Sitting up makes my head spin in nauseating circles, my vision hazy at best as I listen to the panicked beat which still flutters in my chest, struggling to take deep breaths, my eyes tearing up from the pain. A warning twinge in my ankle suggests it mightn't be wise to stand just at the moment. It takes great effort to crawl the remaining distance to the river, the pain in my hand plucking away my strength as I drag myself through dirt and mud, the sound of the swiftly, bubbling water of the Brandywine stirring both release and dread in my heart. For my parents drowned in this place. It was many years ago, though I remember it as yesterday. The darkness and the water stealing away everything I had. Leaving me alone in an endless despair, until Uncle Bilbo brought me to Bag End, and I finally was allowed the chance to heal. But now, with Bilbo gone, I feel a seed of the same sad hopelessness creeping upon me, like a vine growing unchecked in the garden, twisting and expanding until it chokes the life from everything around it. Bilbo hasn't come back, nor do I think he ever will. Gandalf-I've not seen him for months. If not for Sam, I think I would wilt and wither away.

At the water's edge, I shed my nightshirt, tossing it into the water to soak, gingerly lowering myself into the cold, but not unpleasant, bath. The sand and silt are a tad rough under my bottom, but not enough to hurt, and least I'll be clean again. Liquid relief washes my legs and feet, rinsing away any residue of my earlier embarrassment, and dunking my head rids my hair and scalp of the sour smell of sweat. Using my good hand, I proceed to scrub my nightshirt until it, too, is unsullied.

Which leaves the task of dealing with my injured hand. I am loathe to have it in the water, however necessary it might be; only with the blood continuing to flow freely, I really have no other choice. The wound needs tending. 'Tis a simple matter. But nothing in my life ever seems to follow such rules. So, after a fortifying breath, I gather my courage around me like an Elven cloak and plunge my right hand into the river.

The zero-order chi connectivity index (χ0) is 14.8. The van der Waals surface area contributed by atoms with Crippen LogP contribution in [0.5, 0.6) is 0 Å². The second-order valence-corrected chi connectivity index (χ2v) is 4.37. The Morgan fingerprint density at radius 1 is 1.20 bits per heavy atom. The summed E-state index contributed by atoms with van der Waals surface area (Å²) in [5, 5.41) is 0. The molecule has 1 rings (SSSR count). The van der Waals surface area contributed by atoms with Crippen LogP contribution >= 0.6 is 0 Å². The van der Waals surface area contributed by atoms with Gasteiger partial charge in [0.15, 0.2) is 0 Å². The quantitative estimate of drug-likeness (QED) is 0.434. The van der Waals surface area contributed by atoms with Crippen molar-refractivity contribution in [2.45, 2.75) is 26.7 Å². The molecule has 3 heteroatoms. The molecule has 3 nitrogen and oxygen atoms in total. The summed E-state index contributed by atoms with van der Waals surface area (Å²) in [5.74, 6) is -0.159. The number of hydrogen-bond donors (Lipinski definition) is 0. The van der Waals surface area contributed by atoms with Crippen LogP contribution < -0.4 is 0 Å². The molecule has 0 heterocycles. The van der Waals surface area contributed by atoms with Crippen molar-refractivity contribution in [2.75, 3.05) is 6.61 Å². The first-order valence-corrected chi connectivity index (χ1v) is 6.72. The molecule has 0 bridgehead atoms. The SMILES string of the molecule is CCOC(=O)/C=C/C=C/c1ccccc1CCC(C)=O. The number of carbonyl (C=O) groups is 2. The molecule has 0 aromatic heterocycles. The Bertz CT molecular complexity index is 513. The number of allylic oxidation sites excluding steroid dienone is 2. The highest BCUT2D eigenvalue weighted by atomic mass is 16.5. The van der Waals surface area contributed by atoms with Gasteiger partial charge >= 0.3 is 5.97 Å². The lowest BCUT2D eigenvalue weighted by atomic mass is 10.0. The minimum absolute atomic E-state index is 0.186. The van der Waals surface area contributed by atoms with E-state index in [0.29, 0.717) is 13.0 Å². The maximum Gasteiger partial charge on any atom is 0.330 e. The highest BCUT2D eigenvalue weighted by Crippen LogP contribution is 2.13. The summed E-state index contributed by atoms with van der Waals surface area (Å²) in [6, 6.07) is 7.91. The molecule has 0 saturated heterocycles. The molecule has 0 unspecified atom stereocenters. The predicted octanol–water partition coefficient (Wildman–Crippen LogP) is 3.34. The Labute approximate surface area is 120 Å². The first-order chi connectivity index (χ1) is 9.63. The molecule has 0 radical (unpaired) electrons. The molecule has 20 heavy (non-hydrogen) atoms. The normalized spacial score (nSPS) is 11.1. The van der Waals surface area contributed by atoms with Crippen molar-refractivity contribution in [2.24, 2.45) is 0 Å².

Halflings never do anything halfway, as they say in Bree. Perhaps they speak of foolish, accident-prone hobbits who have not the sense to stay in their beds during the night? The water merely touches my wound, and my eyes snap fully open, pain sluicing a fierce swoon of torment through my head, such that piteous whimpering seems the only noise I am capable of making. I nearly recoil from the task right then. Breaths hiss between my clenched teeth while the fingers of my left hand haltingly traced the torn edges of flesh that flap loosely under the stir of current. My face pinches tight at the raw hurt, and while I can't see the blood, my questing touch encounters a smooth, foreign hardness which I conclude to be exposed bone.

My next breath hitches on a tremulous gasp, stomach contracting in a violent spasm that floods my mouth with bile, snapping my head forward, and I heave and gag and spit until my ribs feel ready to split apart. Staggering to the bank, I awkwardly tug the shirt over my head, finding that being out of the water causes me to begin shivering uncontrollably. Wearied beyond measure, I collapse on the shore and curl into a pain- wracked ball, right hand clenched in a fistful of cheesecloth to try and staunch the bloody flow.

The direness of my situation begins to ponder in my scrambled thoughts unfettered. Coming this far, alone, I have not steered a wise course. I should never have abandoned Bagshot Row. With my ankle hobbled, and my hand broken and bleeding, how am I ever to get home?

To Be Continued.

A//N: Well, should I keep going? Hope it's not too much of a Frodo fluff- fest, riddled with angst and hurt (no comfort yet). Everyone has already written about practically any plot I could dream up, and wonderful pieces they are. This was the only thing I could think of that might be as yet untried.